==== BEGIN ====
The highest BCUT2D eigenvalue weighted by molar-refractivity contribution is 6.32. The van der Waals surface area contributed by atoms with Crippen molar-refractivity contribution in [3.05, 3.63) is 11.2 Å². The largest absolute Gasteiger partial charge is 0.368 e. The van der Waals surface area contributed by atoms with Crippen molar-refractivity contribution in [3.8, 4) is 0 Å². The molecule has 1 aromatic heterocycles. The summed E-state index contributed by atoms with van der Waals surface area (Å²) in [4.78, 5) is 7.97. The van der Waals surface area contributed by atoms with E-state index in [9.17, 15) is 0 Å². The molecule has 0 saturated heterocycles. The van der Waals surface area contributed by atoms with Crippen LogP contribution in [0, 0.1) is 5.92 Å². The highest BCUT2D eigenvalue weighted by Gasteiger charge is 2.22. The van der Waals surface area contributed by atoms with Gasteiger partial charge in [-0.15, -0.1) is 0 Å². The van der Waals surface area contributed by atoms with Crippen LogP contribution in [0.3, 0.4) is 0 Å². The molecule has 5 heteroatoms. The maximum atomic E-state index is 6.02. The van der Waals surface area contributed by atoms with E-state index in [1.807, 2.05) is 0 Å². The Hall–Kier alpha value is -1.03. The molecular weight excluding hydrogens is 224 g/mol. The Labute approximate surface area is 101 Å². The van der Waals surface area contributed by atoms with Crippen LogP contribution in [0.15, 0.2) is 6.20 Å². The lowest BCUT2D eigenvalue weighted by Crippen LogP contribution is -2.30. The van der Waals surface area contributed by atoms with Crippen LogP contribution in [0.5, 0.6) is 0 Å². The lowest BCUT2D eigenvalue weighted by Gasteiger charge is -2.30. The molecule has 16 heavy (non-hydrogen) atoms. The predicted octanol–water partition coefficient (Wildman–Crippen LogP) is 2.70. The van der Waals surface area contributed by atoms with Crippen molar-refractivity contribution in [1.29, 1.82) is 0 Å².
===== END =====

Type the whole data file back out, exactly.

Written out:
The highest BCUT2D eigenvalue weighted by molar-refractivity contribution is 6.32. The van der Waals surface area contributed by atoms with Crippen molar-refractivity contribution in [3.05, 3.63) is 11.2 Å². The largest absolute Gasteiger partial charge is 0.368 e. The van der Waals surface area contributed by atoms with Crippen molar-refractivity contribution in [3.8, 4) is 0 Å². The molecule has 1 aromatic heterocycles. The summed E-state index contributed by atoms with van der Waals surface area (Å²) in [4.78, 5) is 7.97. The van der Waals surface area contributed by atoms with E-state index in [9.17, 15) is 0 Å². The molecule has 0 saturated heterocycles. The van der Waals surface area contributed by atoms with Crippen LogP contribution in [0, 0.1) is 5.92 Å². The highest BCUT2D eigenvalue weighted by Gasteiger charge is 2.22. The van der Waals surface area contributed by atoms with Gasteiger partial charge in [-0.15, -0.1) is 0 Å². The van der Waals surface area contributed by atoms with Crippen LogP contribution in [0.3, 0.4) is 0 Å². The molecule has 5 heteroatoms. The maximum atomic E-state index is 6.02. The van der Waals surface area contributed by atoms with E-state index in [1.807, 2.05) is 0 Å². The Hall–Kier alpha value is -1.03. The molecular weight excluding hydrogens is 224 g/mol. The Labute approximate surface area is 101 Å². The van der Waals surface area contributed by atoms with Crippen LogP contribution in [0.15, 0.2) is 6.20 Å². The lowest BCUT2D eigenvalue weighted by Crippen LogP contribution is -2.30. The van der Waals surface area contributed by atoms with Crippen LogP contribution in [0.5, 0.6) is 0 Å². The lowest BCUT2D eigenvalue weighted by Gasteiger charge is -2.30. The molecule has 16 heavy (non-hydrogen) atoms. The predicted octanol–water partition coefficient (Wildman–Crippen LogP) is 2.70. The van der Waals surface area contributed by atoms with Crippen molar-refractivity contribution in [1.29, 1.82) is 0 Å².